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Entries in Rattan (27)


Not Rattan

This picture is from Central Vietnam. Can't remember the exact circumstances, but I know that it was shot out of the front window of the truck that I was in, and that I was probably frantically pulling my camera out as we got closer to this truck thinking that it was full of rattan cane. But it's not. It's full of rubber hoses. Hundreds and hundreds of rubber hoses.



All of the seedlings that we counted in the inventory at Ban Sobphuan (see Thin Red Line) were covered with a thin film of fine sediment. Apparently, earlier in the year the nearby Nam Theun 2 hydroelectric dam released a large amount of excess water and flooded most of the forests at Ban Sobphuan. Sediment load in the water suggests that the flooding caused quite a bit of erosion. [NOTES: The World Bank-funded Nam Theun 2 dam, with an estimated constructed cost of US $1.3 billion, is the largest foreign investment in Laos to date. Rattan seedling is Calamus solitarius T. Evans & al.]. 


Thin Red Line

The first thing you need to do if you want to manage a wild population of rattan plants is to quantify the number and size of individuals in the population. This is accomplished by conducting a forest inventory. I spent the last two days in the village of Sobphouan in Bolikhamsai Province, Laos training WWF project staff (see Management Planning) how to do this. As is shown above, the first step in the inventory is to lay out out a 20 m line along a designated bearing in the forest. We used a bearing of 270º and a line of bright red nylon.

The next step is to carefully look within a 5 m strip on either side of the red line for rattan plants. Operational word here is "carefully". This step can be tedious, but it is important to go slow and not miss any plants.

The final step is to record the species and size of each rattan encountered in a fieldbook. Three simple steps that can ultimately make the difference between sustainable management and resource depletion. [NOTE: That's Bansa Thammavong (WWF Laos) and Le Viet Tam (WWF Vietnam) laying out the line; Ou Ratanak's (WWF Cambodia) hand is holding the fieldbook (thx, guys)].


Management Planning

Spent a large part of the last two days in this room talking about work plans, logframes, inventory protocols, growth data, and sustainable harvest levels with Thibault Ledecq, Regional Manager of the WWF Rattan Project (shown above), and the project managers from Cambodia and Vietnam. We need to produce 3,000 tons of sustainably harvested rattan from project villages in Laos, Cambodia, and Vietnam. For IKEA. Over the next three years. This will be fun. [NOTE: Those are my rattan size-class histogram doodles shown on the whiteboard in the background].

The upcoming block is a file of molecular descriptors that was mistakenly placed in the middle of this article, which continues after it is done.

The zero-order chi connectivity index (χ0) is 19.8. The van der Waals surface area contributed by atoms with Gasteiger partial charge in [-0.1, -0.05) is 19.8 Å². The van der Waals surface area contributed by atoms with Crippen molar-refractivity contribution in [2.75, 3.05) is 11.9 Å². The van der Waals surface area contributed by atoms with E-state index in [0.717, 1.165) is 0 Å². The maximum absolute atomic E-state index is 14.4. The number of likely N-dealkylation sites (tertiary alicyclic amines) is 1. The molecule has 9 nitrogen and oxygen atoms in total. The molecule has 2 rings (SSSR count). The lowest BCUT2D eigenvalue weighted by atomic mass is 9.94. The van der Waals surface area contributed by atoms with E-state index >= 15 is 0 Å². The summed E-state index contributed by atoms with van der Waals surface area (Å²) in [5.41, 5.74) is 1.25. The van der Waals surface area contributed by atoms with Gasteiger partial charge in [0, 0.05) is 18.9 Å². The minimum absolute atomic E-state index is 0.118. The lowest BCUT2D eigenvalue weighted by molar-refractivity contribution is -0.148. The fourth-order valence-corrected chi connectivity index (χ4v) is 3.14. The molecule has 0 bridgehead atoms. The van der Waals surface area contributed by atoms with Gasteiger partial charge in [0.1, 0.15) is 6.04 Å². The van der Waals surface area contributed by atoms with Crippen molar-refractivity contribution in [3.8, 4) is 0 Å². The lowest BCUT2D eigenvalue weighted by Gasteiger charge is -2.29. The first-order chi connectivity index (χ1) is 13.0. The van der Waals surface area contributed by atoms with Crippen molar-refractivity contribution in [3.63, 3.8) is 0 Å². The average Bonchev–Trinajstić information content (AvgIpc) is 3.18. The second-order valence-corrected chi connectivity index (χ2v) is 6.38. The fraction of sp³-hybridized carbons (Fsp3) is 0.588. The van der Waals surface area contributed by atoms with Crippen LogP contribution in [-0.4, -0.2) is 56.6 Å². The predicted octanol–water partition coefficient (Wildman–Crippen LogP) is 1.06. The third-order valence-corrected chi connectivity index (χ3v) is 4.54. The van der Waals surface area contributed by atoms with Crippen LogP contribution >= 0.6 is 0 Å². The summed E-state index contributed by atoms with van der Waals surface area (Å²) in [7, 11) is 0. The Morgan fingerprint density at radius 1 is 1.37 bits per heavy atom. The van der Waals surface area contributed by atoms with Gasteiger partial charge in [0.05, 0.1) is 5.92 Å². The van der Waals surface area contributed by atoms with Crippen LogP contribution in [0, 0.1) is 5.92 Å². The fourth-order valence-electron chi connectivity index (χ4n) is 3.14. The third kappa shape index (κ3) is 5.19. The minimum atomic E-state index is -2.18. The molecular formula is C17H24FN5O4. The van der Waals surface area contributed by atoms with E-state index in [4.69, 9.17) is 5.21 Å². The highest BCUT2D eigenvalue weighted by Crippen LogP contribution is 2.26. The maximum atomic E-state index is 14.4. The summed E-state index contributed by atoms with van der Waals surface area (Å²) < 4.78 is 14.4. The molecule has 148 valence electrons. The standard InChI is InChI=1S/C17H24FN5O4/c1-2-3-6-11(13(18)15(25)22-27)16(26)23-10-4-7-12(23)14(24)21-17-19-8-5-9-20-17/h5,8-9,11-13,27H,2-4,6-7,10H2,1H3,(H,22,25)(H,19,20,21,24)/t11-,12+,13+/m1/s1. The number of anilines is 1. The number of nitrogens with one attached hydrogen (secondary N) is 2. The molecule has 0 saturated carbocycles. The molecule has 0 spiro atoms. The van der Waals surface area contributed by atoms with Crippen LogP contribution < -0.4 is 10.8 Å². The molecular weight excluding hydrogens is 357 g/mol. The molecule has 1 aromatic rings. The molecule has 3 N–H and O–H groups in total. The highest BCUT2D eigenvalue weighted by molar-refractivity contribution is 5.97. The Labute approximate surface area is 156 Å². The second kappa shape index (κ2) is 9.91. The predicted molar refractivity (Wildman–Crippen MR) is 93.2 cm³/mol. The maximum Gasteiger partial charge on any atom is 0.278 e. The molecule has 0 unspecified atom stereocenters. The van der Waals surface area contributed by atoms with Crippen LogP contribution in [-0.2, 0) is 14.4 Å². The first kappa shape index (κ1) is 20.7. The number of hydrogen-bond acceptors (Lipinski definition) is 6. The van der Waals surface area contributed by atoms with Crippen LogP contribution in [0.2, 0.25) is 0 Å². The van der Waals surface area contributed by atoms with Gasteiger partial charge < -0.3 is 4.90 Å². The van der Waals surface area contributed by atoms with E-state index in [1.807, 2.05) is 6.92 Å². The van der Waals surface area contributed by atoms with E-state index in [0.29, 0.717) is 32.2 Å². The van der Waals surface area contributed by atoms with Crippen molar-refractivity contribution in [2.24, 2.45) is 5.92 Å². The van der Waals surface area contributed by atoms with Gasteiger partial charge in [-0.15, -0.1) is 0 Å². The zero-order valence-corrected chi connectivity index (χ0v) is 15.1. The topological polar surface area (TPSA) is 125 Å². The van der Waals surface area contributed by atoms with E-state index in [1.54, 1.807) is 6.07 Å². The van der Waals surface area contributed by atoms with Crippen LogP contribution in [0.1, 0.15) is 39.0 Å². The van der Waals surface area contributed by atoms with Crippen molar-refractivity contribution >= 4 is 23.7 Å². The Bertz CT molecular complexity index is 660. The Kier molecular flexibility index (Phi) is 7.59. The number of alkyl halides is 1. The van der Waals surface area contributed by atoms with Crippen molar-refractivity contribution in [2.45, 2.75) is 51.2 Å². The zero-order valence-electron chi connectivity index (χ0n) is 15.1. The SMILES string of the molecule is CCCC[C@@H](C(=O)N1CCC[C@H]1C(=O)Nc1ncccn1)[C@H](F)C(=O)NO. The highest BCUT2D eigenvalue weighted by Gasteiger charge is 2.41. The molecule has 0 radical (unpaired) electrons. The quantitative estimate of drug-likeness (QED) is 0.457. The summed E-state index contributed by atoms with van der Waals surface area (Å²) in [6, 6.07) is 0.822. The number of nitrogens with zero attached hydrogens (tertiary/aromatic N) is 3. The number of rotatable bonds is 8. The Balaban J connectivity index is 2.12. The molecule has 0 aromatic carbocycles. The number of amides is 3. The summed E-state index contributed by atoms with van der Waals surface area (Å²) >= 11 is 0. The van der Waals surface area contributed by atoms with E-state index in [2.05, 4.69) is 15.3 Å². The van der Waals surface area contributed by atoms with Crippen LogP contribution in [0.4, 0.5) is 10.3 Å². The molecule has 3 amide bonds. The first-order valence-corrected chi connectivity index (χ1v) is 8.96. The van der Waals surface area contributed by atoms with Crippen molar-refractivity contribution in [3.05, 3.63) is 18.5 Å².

Myanmar Sunset

Rattan collectors moving cane from their boat to the bank of the river outside of Tanai (see Tanai and Tolaygi Tour of Tanai) as the sun goes down. [NOTE: Photo by U Tun Shuang (thx)].


Calamus erectus Roxb.

Another rattan from northern Myanmar (see Myauk Chee Kyein and Hukaung Valley Rattan Survey). This one is Calamus erectus Roxb., a clustering, but non-climbing, palm found in Bhutan, China, India, Myanmar, Nepal, and Thailand. Beautiful whorls of long yellow spines. Unfortunately, this rattan is more photogenic than useful, as the cane is relatively short, thick, and unflexible given its free-standing habit. [NOTE: Link is to the C. erectus entry in Andrew Henderson's wonderful Palms of Southern Asia book].


Rattan Bundles


A pan through the back of the truck that we used in the field last year in central Vietnam (see Pressing Plectocomiopsis). The bundles are filled with rattan specimens. Fifteen of these collections have been found to be new species to science (thx, Andrew). [Note: The background music is what the driver had playing (continually) on the radio. The red box of "Choco-Pies" belonged to Andrew].


Mauk Chee Kyein

Close-up of the fruits of Calamus flagellum var. flagellum collected along the Ledo Road in Kachin State, Myanmar (see Hukaung Valley Rattan Survey). The species, which is rarely used, is known locally as mauk chee kyein, or monkey poop rattan. The dried fruits, apparently, look like monkey scat.


Rattan Landing

Rattan landing in the forest at Mile 20 on the Ledo Road in Kachin State, Myanmar. The collectors are tying together bundles of 20 rattan canes for transport. Further information about what is going on in this image can be found here or here or here (scroll down to Economic Botany 61(1).pdf). 


Rattan Truck II

I've always really liked this image.  I had paused to catch my breath near 7 mile camp on the Ledo Road (see Myanmar 2005 and Hukaung Valley Rattan Survey) when this old green trunk loaded with people, fuel, and rattan came barreling by. You can see where my interest was. Everything in the image is slightly out of focus because of the speed of the truck - except the rattan cane next to the passenger's window.